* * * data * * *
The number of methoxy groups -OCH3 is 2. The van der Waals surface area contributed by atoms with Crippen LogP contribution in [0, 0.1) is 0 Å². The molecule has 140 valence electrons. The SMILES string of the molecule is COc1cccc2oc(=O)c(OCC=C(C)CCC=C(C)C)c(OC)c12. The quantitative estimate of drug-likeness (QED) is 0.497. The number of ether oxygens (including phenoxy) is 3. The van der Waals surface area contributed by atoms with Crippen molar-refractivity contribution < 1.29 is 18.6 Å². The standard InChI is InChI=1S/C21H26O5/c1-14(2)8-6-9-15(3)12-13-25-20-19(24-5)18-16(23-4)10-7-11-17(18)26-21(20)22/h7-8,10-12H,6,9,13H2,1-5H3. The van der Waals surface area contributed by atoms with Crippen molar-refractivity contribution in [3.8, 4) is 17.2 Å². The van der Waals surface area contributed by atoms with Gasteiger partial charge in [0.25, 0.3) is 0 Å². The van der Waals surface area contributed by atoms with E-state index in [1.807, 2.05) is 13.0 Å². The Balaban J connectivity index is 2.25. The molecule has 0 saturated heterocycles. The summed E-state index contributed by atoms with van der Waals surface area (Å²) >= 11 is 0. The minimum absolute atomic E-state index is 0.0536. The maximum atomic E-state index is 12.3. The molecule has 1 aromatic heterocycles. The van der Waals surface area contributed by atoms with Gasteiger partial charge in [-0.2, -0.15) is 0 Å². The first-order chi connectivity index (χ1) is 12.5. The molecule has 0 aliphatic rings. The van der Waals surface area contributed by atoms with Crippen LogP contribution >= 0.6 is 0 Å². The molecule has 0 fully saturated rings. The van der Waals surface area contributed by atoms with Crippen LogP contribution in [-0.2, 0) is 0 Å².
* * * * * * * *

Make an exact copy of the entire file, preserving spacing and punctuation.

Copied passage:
The number of methoxy groups -OCH3 is 2. The van der Waals surface area contributed by atoms with Crippen LogP contribution in [0, 0.1) is 0 Å². The molecule has 140 valence electrons. The SMILES string of the molecule is COc1cccc2oc(=O)c(OCC=C(C)CCC=C(C)C)c(OC)c12. The quantitative estimate of drug-likeness (QED) is 0.497. The number of ether oxygens (including phenoxy) is 3. The van der Waals surface area contributed by atoms with Crippen molar-refractivity contribution < 1.29 is 18.6 Å². The standard InChI is InChI=1S/C21H26O5/c1-14(2)8-6-9-15(3)12-13-25-20-19(24-5)18-16(23-4)10-7-11-17(18)26-21(20)22/h7-8,10-12H,6,9,13H2,1-5H3. The van der Waals surface area contributed by atoms with Crippen molar-refractivity contribution in [3.8, 4) is 17.2 Å². The van der Waals surface area contributed by atoms with Gasteiger partial charge in [0.25, 0.3) is 0 Å². The van der Waals surface area contributed by atoms with E-state index in [1.807, 2.05) is 13.0 Å². The Balaban J connectivity index is 2.25. The molecule has 0 saturated heterocycles. The summed E-state index contributed by atoms with van der Waals surface area (Å²) >= 11 is 0. The minimum absolute atomic E-state index is 0.0536. The maximum atomic E-state index is 12.3. The molecule has 1 aromatic heterocycles. The van der Waals surface area contributed by atoms with Gasteiger partial charge in [-0.2, -0.15) is 0 Å². The first-order chi connectivity index (χ1) is 12.5. The molecule has 0 aliphatic rings. The van der Waals surface area contributed by atoms with Crippen LogP contribution >= 0.6 is 0 Å². The molecule has 0 fully saturated rings. The van der Waals surface area contributed by atoms with Crippen LogP contribution in [-0.2, 0) is 0 Å².